Healthcare organizations voice worry over end of net neutrality

FCC vote to eliminate regulations could impact care delivery via telemedicine and remote monitoring.

The Federal Communications Commission vote on Thursday to roll back regulations that uphold net neutrality has some healthcare organizations concerned that the move could have downstream implications for providers, particularly those located in and serving rural areas.

The five-member FCC voted 3-2 along party lines to eliminate its 2015 Title II Order that requires net neutrality, the principle that internet service providers must allow equal access to web content, regardless of the source. Proponents of removing the rules contend that the move will unfetter competition and thus boost economic growth.

However, critics—among them hospital organizations—contend that the move will set the stage for cable TV-like tiers of services that would force consumers to pay more for services. This may particularly be true in rural areas, where there is often little or no competition among Internet service providers.

Some say the FCC vote could prompt federal legislative action to reinstitute net equality, and New York State Attorney General Eric T. Schneiderman issued a statement Thursday saying his office will take legal action to block the rollback of net neutrality regulations.

Ajit Pai, the FCC chairman appointed by President Trump, has framed the repeal as getting the government to "stop micromanaging the Internet" and has stated that the move could benefit technology companies and could encourage technologies that support telemedicine and add bandwidth to underserved areas, enabling hospitals to have “fast lanes” of service that could improve Internet speeds.

However, many healthcare organizations have long opposed the removal of net neutrality regulations and voiced concern over the impact of the FCC vote.

The National Rural Health Association has long opposed the rollback of net neutrality provisions, and on Thursday confirmed that it fears the elimination of the rules could have negative effects on bandwidth for rural healthcare facilities, and will hurt efforts to provide telemedicine and telehealth services to residents in their service areas.

“NRHA supports broadband policies that acknowledge high-speed online access as a necessity, not a luxury. All communities deserve a chance to participate in our digital future,” the group affirmed.

Potential negative effects on Internet services comes at the wrong time for rural areas, where residents are victims disproportionately of deaths from certain chronic diseases and opioid addiction, says Tom Morris, associate administrator for rural health at the Health Resources and Services Administration, who says education and better access to healthcare can make a difference.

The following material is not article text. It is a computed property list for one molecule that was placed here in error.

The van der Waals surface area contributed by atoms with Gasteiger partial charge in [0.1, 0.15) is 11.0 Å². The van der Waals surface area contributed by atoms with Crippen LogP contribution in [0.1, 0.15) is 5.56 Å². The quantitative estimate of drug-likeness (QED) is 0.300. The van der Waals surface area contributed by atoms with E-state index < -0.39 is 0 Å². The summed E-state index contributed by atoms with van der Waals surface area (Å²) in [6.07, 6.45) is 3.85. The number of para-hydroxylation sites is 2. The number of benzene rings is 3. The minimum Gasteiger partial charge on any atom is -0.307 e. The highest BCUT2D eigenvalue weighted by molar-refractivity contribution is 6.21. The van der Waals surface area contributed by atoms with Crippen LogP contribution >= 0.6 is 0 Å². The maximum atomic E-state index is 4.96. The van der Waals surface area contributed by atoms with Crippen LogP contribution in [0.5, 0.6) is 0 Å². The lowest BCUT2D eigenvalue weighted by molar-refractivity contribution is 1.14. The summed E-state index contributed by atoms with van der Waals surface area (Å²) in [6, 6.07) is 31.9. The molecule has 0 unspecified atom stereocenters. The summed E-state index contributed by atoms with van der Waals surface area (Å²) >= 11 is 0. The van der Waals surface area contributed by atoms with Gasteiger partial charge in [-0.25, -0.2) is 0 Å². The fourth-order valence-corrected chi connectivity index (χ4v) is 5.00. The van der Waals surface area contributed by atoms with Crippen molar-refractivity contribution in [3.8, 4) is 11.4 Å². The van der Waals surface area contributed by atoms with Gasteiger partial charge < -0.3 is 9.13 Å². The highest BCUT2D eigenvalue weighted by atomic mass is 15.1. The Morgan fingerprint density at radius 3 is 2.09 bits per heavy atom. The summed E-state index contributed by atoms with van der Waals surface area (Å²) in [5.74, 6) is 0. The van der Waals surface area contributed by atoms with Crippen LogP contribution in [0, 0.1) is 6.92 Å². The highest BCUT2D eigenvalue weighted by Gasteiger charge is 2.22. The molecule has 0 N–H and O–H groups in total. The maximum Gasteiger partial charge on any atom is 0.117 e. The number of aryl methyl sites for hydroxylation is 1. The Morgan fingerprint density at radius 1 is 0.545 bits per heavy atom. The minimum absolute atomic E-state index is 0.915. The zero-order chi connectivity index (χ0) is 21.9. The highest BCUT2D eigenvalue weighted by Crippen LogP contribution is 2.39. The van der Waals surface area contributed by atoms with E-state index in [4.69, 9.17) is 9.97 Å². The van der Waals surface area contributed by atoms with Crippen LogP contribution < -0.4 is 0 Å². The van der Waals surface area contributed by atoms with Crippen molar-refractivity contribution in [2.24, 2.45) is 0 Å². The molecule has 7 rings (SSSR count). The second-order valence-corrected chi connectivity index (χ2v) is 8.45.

Also See: FCC, NCI to increase rural broadband access for cancer patients

Ending net neutrality will likely be bad news for healthcare providers, according to an analysis by Advisory Board, a consultancy.

“In theory, allowing an internet ‘fast lane’ for certain services could improve certain internet-enabled healthcare services, such as telemedicine and remote monitoring,” says Jim Adams, an executive director who leads the Health Care IT Research Suite for Advisory Board. “However, in practice, we're skeptical that ending net neutrality will be a positive development for patients and providers.”

Adams lists the following concerns:
  • ISPs may use their dominance in a region to pick winners and losers in other markets—to choose which providers of telemedicine, data centers, and cloud computing services have to pay far more for reliable connectivity and which do not. “This is important, as several ISPs either operate or have existing financial relationships with vendors of these services, creating a conflict of interest,” he says.
  • Costs could go up for providers, either directly or indirectly. “ISPs could charge hospitals, or more likely their cloud-based vendors, additional fees to deliver reliable service for their mission-critical applications.”
  • Increased costs and uncertainty about access to low-cost telemedicine services could have particularly negative effects for rural providers. He noted previous Advisory Board research that, “for telemedicine to be scalable and positively impact cost and outcomes, there must be a predictable infrastructure connecting patients, care providers, and technology...The undoing of [net neutrality] weakens the infrastructure of reliable low cost connectivity that telehealth systems depend upon."

The App Association, a trade association representing application software developers, has long been an advocate for net neutrality. "We believe in the principles that preserve the Internet as a platform for free speech, commerce, and innovation. And we believe open internet principles should not be subject to the differing agendas of various administrations," according to the organization's statement.

The removal of net neutrality also moves the governing body of Internet communications from the FCC to the FTC. This has some staggering ramifications, according to Morey Haber, vice president of technology at BeyondTrust , a cyber security company.

“The Internet itself is no longer viewed as a communications vehicle in the eyes of the government, but rather a trade vehicle for commerce and content,” Haber says. “This means that recent laws requiring the taxation of goods interstate, services provided that could be taxed, and premium fees for services can now be better enforced, and potentially new taxes to be levied. These are hidden possibilities with the changes voted on today.”

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